|Publication number||US5019107 A|
|Application number||US 07/507,154|
|Publication date||May 28, 1991|
|Filing date||Apr 10, 1990|
|Priority date||Apr 18, 1989|
|Also published as||DE3912653C1|
|Publication number||07507154, 507154, US 5019107 A, US 5019107A, US-A-5019107, US5019107 A, US5019107A|
|Original Assignee||Bristol-Meyers Squibb Company|
|Export Citation||BiBTeX, EndNote, RefMan|
|Patent Citations (9), Referenced by (22), Classifications (23), Legal Events (5)|
|External Links: USPTO, USPTO Assignment, Espacenet|
The invention concerns an endoprosthesis for the partial replacement of the joint head of a human bone, in particular of the thigh bone, with a first spherical segment whose diameter corresponds to that of the natural joint head, and with an anchoring part on the spherical segment.
These types of endoprostheses are known in particular as a partial replacement of the joint head of human thigh bones, and, for example, from German Patent 976,768, they make resection of the entire joint head necessary and have as an anchoring part a shaft that is anchored in the femur, in particular in the bone marrow cavity of the femur.
Known from Swiss Patent 602,091 is an endoprosthesis of this type that likewise can be implanted only after resection of the entire joint head and that is attached by means of two tension rods that run through the femur in the direction of the neck of the femur.
Disadvantageous in the case of these known endoprostheses is that the entire joint head must always be removed for their implantation and, indeed, even when only the upper running surface of the joint head is damaged, e.g. by coxathrosis. Additionally, anchoring of the anchoring part requires removal of additional bone material, whereby the natural femur experiences weakening.
Further known are cap-shaped endoprostheses that require merely milling off a thin layer of bone of the joint head and/or that even without any milling--with a certain amount of excess--are placed upon the joint head and firmly cemented there. Actually, in the case of these cap-shaped endoprostheses, bony material is removed only very sparsely, but since the diseased bone tissue has, as a rule, extended relatively far into the joint head, there exists the danger that diseased bony material will remain under the cap and, therefore, carries along with it further destruction of the joint head, pain and premature removal of the cap. Additionally, when using bone cement, there exists the danger that the bony material adjacent to the cement layer will be destroyed by the development of heat from the cement as it sets.
The object of the invention is to further develop an endoprosthesis of the initially-mentioned type such that the endoprosthesis, with careful but extensive resection of the natural bony material, has a firm anchoring.
This objective is met in accordance with the invention in the case of the endoprosthesis of the initially-mentioned type by the fact that the anchoring part is constructed as a second spherical segment whose surface displays an adhesive structure. The endoprosthesis in accordance with the invention has an anchoring part in the form of a spherical segment. To anchor the endoprosthesis in accordance with the invention, needing to be resected is merely a part of the joint head that corresponds to the first spherical segment. The underlying part of the joint head is retained; milled in this lower part of the joint head is then a spherical recess corresponding to the second spherical segment, which accommodates and anchors the spherical anchoring part of the endoprosthesis. The adhesive structure on the anchoring part assures that the anchoring part will maintain a sufficient rotational stability in the spherical recess and, therefore, will not be capable of turning when stressing.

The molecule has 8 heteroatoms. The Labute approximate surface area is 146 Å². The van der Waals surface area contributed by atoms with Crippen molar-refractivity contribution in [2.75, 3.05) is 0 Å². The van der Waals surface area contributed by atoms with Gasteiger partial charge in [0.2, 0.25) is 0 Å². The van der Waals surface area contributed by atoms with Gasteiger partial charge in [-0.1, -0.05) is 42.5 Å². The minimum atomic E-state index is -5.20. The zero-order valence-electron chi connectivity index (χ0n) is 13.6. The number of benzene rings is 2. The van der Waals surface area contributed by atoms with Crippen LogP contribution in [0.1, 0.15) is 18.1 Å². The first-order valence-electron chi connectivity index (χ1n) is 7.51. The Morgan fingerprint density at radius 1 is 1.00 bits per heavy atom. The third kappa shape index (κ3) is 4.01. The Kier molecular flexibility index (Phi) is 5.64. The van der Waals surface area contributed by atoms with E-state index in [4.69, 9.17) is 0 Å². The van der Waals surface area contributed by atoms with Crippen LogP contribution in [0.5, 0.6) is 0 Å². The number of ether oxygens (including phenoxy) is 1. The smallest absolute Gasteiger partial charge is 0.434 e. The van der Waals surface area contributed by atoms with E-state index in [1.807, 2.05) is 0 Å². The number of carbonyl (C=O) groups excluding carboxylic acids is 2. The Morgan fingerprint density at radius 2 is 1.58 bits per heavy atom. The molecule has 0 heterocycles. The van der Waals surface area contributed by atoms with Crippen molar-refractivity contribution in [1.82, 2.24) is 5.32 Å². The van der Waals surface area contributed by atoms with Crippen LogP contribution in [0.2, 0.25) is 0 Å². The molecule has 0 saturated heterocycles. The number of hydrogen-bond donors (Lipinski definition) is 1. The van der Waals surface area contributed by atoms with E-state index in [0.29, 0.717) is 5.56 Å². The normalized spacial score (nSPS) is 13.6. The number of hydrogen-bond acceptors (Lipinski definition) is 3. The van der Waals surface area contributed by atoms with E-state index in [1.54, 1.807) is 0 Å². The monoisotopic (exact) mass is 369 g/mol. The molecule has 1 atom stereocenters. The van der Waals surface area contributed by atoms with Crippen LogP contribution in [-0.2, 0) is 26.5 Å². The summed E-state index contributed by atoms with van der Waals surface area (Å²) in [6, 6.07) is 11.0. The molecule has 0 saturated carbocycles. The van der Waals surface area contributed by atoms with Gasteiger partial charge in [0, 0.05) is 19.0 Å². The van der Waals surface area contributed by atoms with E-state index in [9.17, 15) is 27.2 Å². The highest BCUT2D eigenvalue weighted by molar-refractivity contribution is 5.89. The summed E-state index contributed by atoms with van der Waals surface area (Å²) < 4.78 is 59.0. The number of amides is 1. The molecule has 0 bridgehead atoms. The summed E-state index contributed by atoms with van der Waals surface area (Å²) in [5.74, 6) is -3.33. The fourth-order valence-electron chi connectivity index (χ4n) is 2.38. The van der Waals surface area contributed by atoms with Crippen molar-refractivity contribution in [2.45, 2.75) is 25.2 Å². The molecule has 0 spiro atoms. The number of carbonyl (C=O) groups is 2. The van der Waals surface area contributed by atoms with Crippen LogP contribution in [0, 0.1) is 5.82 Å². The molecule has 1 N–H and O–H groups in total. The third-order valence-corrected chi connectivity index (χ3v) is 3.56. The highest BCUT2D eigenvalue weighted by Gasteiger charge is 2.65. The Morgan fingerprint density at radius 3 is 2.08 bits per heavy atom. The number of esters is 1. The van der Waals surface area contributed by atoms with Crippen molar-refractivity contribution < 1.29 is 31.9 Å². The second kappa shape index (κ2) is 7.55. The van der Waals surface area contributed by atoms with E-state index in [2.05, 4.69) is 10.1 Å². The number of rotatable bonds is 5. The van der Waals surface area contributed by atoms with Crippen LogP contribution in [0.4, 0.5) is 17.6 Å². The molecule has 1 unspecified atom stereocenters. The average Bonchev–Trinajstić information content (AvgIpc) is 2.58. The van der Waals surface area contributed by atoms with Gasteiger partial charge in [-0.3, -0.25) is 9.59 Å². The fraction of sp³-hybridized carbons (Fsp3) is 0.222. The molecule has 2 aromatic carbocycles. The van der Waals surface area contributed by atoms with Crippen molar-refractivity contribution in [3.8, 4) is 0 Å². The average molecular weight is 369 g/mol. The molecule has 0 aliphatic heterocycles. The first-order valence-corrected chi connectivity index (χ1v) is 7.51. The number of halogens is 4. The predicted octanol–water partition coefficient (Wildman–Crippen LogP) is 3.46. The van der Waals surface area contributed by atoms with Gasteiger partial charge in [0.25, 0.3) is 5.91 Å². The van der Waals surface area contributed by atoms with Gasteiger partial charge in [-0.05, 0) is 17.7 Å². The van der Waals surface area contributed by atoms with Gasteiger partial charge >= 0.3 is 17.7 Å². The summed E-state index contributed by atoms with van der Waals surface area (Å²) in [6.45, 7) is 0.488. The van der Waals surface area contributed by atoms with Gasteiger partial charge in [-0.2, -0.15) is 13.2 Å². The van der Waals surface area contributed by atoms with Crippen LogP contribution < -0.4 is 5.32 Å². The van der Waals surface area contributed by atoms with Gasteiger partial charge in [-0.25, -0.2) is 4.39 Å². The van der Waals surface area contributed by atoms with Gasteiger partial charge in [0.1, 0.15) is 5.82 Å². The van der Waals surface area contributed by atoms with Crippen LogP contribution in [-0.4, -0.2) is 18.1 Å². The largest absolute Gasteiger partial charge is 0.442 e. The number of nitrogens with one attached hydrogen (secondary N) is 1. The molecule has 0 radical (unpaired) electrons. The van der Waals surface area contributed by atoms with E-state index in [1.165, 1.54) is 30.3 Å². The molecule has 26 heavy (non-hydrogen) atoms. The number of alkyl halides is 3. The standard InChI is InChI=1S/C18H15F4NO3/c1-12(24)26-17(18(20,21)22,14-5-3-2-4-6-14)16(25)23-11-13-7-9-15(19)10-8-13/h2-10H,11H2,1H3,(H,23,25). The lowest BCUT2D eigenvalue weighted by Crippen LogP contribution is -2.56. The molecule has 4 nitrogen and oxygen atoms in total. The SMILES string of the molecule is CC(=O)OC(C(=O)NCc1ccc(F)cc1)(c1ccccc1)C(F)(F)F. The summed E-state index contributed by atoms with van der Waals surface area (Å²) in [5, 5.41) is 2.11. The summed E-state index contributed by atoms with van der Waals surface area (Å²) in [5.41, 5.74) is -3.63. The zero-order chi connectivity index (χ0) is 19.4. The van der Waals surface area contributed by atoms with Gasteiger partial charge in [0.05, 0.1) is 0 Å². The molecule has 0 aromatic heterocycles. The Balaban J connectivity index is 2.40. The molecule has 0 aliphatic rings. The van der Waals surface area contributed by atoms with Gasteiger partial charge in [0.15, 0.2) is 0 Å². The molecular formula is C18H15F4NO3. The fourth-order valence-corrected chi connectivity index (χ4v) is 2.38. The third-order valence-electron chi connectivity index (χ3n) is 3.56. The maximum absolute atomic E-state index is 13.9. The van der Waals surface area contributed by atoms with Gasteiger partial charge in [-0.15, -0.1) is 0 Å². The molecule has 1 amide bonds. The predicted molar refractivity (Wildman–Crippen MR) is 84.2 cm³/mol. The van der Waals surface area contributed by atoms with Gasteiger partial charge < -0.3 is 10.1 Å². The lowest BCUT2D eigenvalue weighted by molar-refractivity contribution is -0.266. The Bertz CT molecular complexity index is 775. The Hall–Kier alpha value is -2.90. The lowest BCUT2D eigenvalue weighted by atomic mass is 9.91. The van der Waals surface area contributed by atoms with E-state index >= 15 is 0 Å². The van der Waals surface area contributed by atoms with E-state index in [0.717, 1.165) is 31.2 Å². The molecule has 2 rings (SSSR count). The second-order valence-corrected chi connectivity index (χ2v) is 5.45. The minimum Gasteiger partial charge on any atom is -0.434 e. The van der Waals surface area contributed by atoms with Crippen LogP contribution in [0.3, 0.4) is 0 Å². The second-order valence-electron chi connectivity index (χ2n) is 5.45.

The advantages of the invention lie particularly in the fact that only part of the joint head is totally resected, that by subsequent milling out of the spherical recess any malignant bone tissue also present in the depth of the head will be removed, that, on the other hand, however, the cortical material in the lower region of the joint head, and in particular at the neck of the head, will be completely preserved and be available as a supporting substance for the endoprosthesis. By this means, the endoprosthesis in accordance with the invention offers considerable advantages, in particular in those cases in which only the running surface of the joint head is damaged by disease, because only one part of the joint head is replaced by the first spherical segment, and the endoprosthesis is anchored by means of the second spherical segment in a relatively small anchoring recess. The neck of the head, as well as the part of the bone located thereunder is undisturbed by the implantation, the operation runs off carefully, the maximal available bone is retained.
In accordance with a preferred form of embodiment of the invention, the adhesive structure has on the surface of the anchoring part some outwardly-directed stems or nubs or spikes that press into the adjoining bony material and then reliably prevent movement of the endoprosthesis. Alternatively, the anchoring part can also display recesses, borings etc., into which can later grow bony material in order to increase the anchoring of the endoprosthesis.
Particularly preferred, the adhesive structure can also have on the anchoring part a layer of hydroxylapatite ceramic that enables and promotes intergrowth with the adjacent bone tissue.
In accordance with a particularly preferred form of embodiment of the invention, the second spherical segment, which represents the anchoring part, has a reduced diameter relative to the first spherical segment, and preferably passes over into the first spherical segment by means of a jump in diameter, so that there is formed between the first and the second spherical segment a circular supporting border that can support itself on the resection edge of the remaining lower joint head part. In this form of embodiment of the invention, the circular resection edge of the natural bone, together with the surface of the spherical anchoring part, accommodates the stresses transferred from the natural or artificial joint pan, the hard cortical material of the bone therewith remaining available for accepting the load.